Tuesday, 6 August 2013

Confessions of a First Flight


A Post By Ed Arsenault

Travelling is an exciting way to explore yourself and the world around you. Let’s face it, books, videos and pictures just don’t do justice to seeing things live in the flesh. The smells you miss, the sounds you don’t hear and the feelings you experience cannot be mimicked in any way. The first step to getting to stimulate your senses is obviously to save money for travel, but the next step is to board a plane and fly to your destination.

Now I have watched maybe 15 or 30 too many episodes of Mayday (a television show here in North America that recreates airplane crashes and then the investigation process as to why it happened) so I had already built up a fear of flying. I don’t blame it solely on that show, but more of just being afraid of the unknown. I had no idea what it felt like to be suspended in the air, what it felt like to take off and land or worst of all what turbulence felt like. People try to explain it, but until you actually do it, it is still unknown. Pair that up with a fear of heights and you have the makings for a grounded traveller. With that concoction of fear I was late to the travelling game. Well I am happy to say that I had the pleasure of flying for the first time last year at the ripe age of 26, and I must say everything I initially feared vanished quickly.

My first big trip was a 3 night stay in beautiful Varadero Cuba with three of my good Toronto buds (watch out for a blog post coming up recounting this trip soon). The friends I was staying with were there for 5 nights but because of my work schedule I couldn’t join them for the full trip. This meant I would be flying solo to and from Cuba. For those who do not know, the flight from Toronto to Cuba is a mere 3 hours or shorter if there is tailwind. In my opinion a great starter flight.

So there I stood alone at Pearson International Airport after being dropped off by a friend at 4:30am, awaiting my 6:30am flight out. The check in process at that time of day was incredibly quick and painless so I have no real horror story about long lines. I used one of the fancy automated check in machines to get my boarding pass. Simply select your flight, insert the bar code of your passport, select a seat and voila the boarding pass prints up! Then all you have to do is check any baggage, which is also a very simple process. Just wait in line, show your boarding pass, they will weigh your bag(s) and shoot them off to the luggage area and voila again, you’re done.

The check in process being simpler than I thought eased my mind but the closer I got to the gate the more nervous I made myself. While going through security I couldn’t help but think in my head “what if they think I have a bomb? What if they find something I didn’t pack, like a gun or knife?” just complete nonsense really. They didn’t think any of those things and I went through without being examined in the nude – phew. I just had to put all my belongings into a bin so they could be scanned (including my shoes). TIP: Don’t wear hard to lace up footwear and avoid wearing belts and other metal accessories while flying – it makes going through security so much quicker. After the check in and security screens all that was left was to wait to board the plane at the gate.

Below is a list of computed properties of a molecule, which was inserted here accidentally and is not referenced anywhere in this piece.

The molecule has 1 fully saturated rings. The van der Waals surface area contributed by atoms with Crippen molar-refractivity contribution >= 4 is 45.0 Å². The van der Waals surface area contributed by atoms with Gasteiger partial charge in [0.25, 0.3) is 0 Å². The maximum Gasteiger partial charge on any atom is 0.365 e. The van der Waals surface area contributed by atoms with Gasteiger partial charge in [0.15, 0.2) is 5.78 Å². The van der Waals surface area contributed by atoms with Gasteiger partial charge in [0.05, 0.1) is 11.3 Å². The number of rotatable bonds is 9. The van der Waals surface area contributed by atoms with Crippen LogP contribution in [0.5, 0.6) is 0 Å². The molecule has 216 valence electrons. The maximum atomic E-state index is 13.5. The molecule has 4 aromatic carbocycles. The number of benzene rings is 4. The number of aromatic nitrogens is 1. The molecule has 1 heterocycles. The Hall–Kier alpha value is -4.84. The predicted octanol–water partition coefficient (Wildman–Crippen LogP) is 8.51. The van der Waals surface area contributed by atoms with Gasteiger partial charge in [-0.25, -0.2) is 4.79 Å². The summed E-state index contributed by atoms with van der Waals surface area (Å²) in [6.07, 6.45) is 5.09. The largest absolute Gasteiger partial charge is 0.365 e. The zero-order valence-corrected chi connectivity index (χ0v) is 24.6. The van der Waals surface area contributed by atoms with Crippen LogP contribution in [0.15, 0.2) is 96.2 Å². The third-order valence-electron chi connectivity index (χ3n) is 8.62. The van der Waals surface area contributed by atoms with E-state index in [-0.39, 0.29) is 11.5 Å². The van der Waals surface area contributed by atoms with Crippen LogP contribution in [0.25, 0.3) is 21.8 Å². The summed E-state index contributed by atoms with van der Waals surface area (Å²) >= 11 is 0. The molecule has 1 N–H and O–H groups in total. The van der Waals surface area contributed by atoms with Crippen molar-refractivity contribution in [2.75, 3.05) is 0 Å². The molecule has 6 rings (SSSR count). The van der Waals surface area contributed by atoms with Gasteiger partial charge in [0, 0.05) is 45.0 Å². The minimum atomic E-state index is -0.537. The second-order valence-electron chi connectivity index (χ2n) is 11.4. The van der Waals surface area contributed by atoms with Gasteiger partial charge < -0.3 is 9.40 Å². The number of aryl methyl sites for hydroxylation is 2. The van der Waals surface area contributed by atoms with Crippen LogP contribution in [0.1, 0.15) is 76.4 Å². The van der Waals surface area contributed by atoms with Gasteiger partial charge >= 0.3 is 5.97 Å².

Before I sat in an anxious state at the gate I decided to grab a coffee and wandered around the airport. All airports will differ on things to do while you wait, but for the most part they all have a restaurant and somewhere to shop. So that’s what I did, I went and browsed at the duty free store. Not going to lie, this mini window shop really calmed my nerves although the coffee probably didn’t help. But after staring at souvenirs and beer for so long I decided to plump my butt down by the gate and do what all my fellow travellers were doing, waiting. All around me were couples napping on each other, friends looking excited to be on a trip together, families trying to herd their kids and old couples reading the paper like being up at 5:00am was no big deal. I sat there alone with my headphones on and just kept on observing those around me.

During my people watching session I started to think “why I am building this to be something that it is not in my head?” Kids were sitting all around me with huge smiles knowing they’d be on a beach in a few short hours, and here I am being a wuss, surely I am tougher than a kid? Well the time to board came and my heart started to pound as I passed my boarding pass to one of the attendants. Then started to beat even faster as I walked down the corridor leading to the planes entrance. The wobbling of the hallway matched the wobbling of my knees. I stepped in the plane and was greeted with a big Hello and Bonjour and directed to my seat. I had a window seat (as per my choice at the boarding pass machine) that had a great view of the wing. In my mind if the wing fails at least I would know right away right? TIP: Pick a window seat so you won’t have to get up every time someone has to use the bathroom.

                                                             The view from my seat